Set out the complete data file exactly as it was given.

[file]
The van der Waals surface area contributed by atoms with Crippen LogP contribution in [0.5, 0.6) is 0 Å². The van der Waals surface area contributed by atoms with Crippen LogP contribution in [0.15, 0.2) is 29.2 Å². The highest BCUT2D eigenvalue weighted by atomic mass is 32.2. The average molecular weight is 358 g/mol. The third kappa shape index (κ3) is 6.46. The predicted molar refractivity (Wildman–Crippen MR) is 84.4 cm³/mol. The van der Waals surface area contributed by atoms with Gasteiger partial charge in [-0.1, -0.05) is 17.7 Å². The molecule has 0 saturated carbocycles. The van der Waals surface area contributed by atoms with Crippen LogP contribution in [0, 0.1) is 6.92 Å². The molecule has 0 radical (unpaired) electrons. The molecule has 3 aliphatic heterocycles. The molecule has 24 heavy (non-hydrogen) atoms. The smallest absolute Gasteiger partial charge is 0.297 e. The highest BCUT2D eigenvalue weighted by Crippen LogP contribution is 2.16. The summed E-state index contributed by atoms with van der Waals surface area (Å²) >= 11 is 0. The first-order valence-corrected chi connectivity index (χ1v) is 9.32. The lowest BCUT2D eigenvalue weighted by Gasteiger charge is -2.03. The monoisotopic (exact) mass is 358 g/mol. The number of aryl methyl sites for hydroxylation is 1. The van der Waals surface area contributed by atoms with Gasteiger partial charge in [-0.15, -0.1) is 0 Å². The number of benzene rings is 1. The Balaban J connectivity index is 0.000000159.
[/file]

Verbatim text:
The van der Waals surface area contributed by atoms with Crippen LogP contribution in [0.5, 0.6) is 0 Å². The van der Waals surface area contributed by atoms with Crippen LogP contribution in [0.15, 0.2) is 29.2 Å². The highest BCUT2D eigenvalue weighted by atomic mass is 32.2. The average molecular weight is 358 g/mol. The third kappa shape index (κ3) is 6.46. The predicted molar refractivity (Wildman–Crippen MR) is 84.4 cm³/mol. The van der Waals surface area contributed by atoms with Gasteiger partial charge in [-0.1, -0.05) is 17.7 Å². The molecule has 0 saturated carbocycles. The van der Waals surface area contributed by atoms with Crippen LogP contribution in [0, 0.1) is 6.92 Å². The molecule has 0 radical (unpaired) electrons. The molecule has 3 aliphatic heterocycles. The molecule has 24 heavy (non-hydrogen) atoms. The smallest absolute Gasteiger partial charge is 0.297 e. The highest BCUT2D eigenvalue weighted by Crippen LogP contribution is 2.16. The summed E-state index contributed by atoms with van der Waals surface area (Å²) >= 11 is 0. The first-order valence-corrected chi connectivity index (χ1v) is 9.32. The lowest BCUT2D eigenvalue weighted by Gasteiger charge is -2.03. The monoisotopic (exact) mass is 358 g/mol. The number of aryl methyl sites for hydroxylation is 1. The van der Waals surface area contributed by atoms with Gasteiger partial charge in [-0.15, -0.1) is 0 Å². The number of benzene rings is 1. The Balaban J connectivity index is 0.000000159.